Positive & Negative design

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# Positive & Negative design - PowerPoint PPT Presentation

## Positive & Negative design

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1. Positive & Negative design

2. Shape/Form: An element of art, it is an enclosed space defined and determined by other art elements such as line, color, value, and texture. In painting and drawing, shapes may take on the appearance of solid three-dimensionalobject even though they are limited to two dimensions — length and width. This two-dimensional character of shape distinguishes it from form, which has depth as well as length and width. • Geometric: mathematically defined • Organic: not mathematically defined….often amoebic

3. geometric

4. organic

5. Exercise 1 • Use drawing sketchbook • Find 3 examples of geometric shape within the classroom and sketch • Find 3 examples of organic shape within the classroom and sketch • Make sure you are capturing the complete shape image….give details!

6. Pattern: The repetition of any thing — shapes, lines, or colors There are ten classes of patterns, each with a particular function, that make up the entire physical world — natural and human-made — at all scales: spheres mosaics or nests lattices polyhedra spirals — helixes and volutes meanders branching and circulation waves symmetry fractals

7. Pattern

8. *fractals: A geometricpattern that is repeated at ever smaller scales to produce irregular shapes and/or surfaces that cannot be represented by classical geometry. Every part at every scale of a fractal mirrors the whole.Discovered in the pursuit of chaos theory in the late twentieth century, fractals are used especially in computer modeling of irregular patterns and structures in nature.

9. Exercise 2 • Use drawing sketchbook: divide page into quarters • Create the following patterns: *geometric shape/organic shape/hybrid shape *alternating colors *line variations *hybrid of shape, color and line

10. Texture • An element of art, texture is the surfacequality or "feel" of an object, its smoothness, roughness, softness, etc. Textures may be actual or simulated. Actual textures can be felt with the fingers, while simulated textures are suggested by an artist

11. Exercise 3 • Use drawing sketchbook: divide one page into quarters • Find the following textures on objects in the classroom: *smooth *bumpy *fuzzy *wood grain Draw an up-close view of the object with particular attention to the texture

12. Space: space - An element of art that refers to the distance or area between, around, above, below, or within things. It can be described as two-dimensional or three-dimensional; as flat, shallow, or deep; as open or closed; as positive or negative; and as actual, ambiguous, or illusory.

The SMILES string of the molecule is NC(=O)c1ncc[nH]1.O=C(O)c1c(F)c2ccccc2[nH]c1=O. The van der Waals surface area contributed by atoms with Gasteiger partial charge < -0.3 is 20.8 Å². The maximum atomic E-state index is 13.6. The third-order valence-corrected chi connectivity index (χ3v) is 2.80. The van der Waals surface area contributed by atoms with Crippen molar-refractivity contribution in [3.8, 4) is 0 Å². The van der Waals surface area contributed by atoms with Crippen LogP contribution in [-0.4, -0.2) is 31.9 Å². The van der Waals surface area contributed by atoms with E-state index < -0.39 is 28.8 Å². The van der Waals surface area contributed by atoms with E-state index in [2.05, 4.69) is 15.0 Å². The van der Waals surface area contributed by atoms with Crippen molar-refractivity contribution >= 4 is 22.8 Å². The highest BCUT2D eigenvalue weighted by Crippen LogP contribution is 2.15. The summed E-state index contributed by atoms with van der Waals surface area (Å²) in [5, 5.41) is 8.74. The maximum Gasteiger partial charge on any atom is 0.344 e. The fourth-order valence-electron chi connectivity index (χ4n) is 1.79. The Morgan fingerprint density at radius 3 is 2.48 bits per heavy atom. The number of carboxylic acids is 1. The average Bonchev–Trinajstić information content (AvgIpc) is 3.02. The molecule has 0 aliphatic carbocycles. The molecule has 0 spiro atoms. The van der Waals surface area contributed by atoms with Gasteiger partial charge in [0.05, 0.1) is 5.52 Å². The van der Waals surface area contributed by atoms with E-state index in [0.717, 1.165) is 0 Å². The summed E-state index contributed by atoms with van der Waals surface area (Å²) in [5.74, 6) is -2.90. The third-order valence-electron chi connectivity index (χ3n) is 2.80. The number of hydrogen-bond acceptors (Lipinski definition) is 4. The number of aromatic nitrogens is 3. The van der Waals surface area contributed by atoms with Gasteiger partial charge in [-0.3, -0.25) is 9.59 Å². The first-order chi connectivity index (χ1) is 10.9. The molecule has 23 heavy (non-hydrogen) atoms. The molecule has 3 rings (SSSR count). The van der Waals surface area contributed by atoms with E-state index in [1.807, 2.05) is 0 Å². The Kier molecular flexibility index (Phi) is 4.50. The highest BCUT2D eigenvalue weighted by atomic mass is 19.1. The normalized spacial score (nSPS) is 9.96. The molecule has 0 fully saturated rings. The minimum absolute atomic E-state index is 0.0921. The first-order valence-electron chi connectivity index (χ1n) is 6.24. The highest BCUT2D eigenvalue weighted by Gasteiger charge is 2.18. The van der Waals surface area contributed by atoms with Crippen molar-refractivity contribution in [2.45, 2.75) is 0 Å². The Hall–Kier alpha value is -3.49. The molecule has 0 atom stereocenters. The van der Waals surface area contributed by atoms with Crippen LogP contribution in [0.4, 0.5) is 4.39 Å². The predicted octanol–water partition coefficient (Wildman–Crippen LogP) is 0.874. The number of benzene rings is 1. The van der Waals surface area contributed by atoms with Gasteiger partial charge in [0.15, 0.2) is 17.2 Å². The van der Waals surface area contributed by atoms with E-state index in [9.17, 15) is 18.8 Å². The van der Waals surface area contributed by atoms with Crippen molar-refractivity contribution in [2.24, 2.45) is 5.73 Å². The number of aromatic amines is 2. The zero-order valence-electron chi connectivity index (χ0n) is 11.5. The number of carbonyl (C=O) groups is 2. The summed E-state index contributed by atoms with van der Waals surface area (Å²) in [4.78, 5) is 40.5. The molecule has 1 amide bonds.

13. Positive: Space in an artwork that is positive — filled with something, such as lines, designs, color, or shapes. The opposite of negative space.

14. Negative Space: Empty space in an artwork, a void.That's the usual definition.To some people, this term suggests unpleasant things. Sometimes when we say "negative" we mean "bad."Both "space" and "emptiness" suggest a lack, a shortage of something. This is unfortunate. The concept of negative space is one that deserves to be highly prized. In Japanese arttradition, what we call negative space is called ma. Relevant in every Japanese art form, from sumi-e to ikebana, ma is considered a particularly valuable sort of space, not seen as negative or empty.

15. Negative space

17. Exercise 4 • Using your drawing sketchbook, please divide your paper in quarters • On a piece of index card, draw an original shape no larger than an inch and cut it out • Using the index card as a template, create a design in the first quarter • Fold paper and copy the design into the next 2 quarters • In the first quarter, color each shape using only one color marker • In the second quarter, color the background using only one color • In the third quarter, vary background and shapes that are colored using only one color

18. Balance Balance:Aprinciple of design, balance refers to the way the elements of art are arranged to create a feeling of stability in a work; a pleasing or harmoniousarrangement or proportion of parts or areas in a design or composition. Portions of a composition can be described as taking on a measureableweight or dominance, and can then be arranged in such a way that they appear to be either in or out of balance, or to have one kind of balance or another. Balance can be symmetrical, or formal; or it can be asymmetrical, or informal. It can also be radial.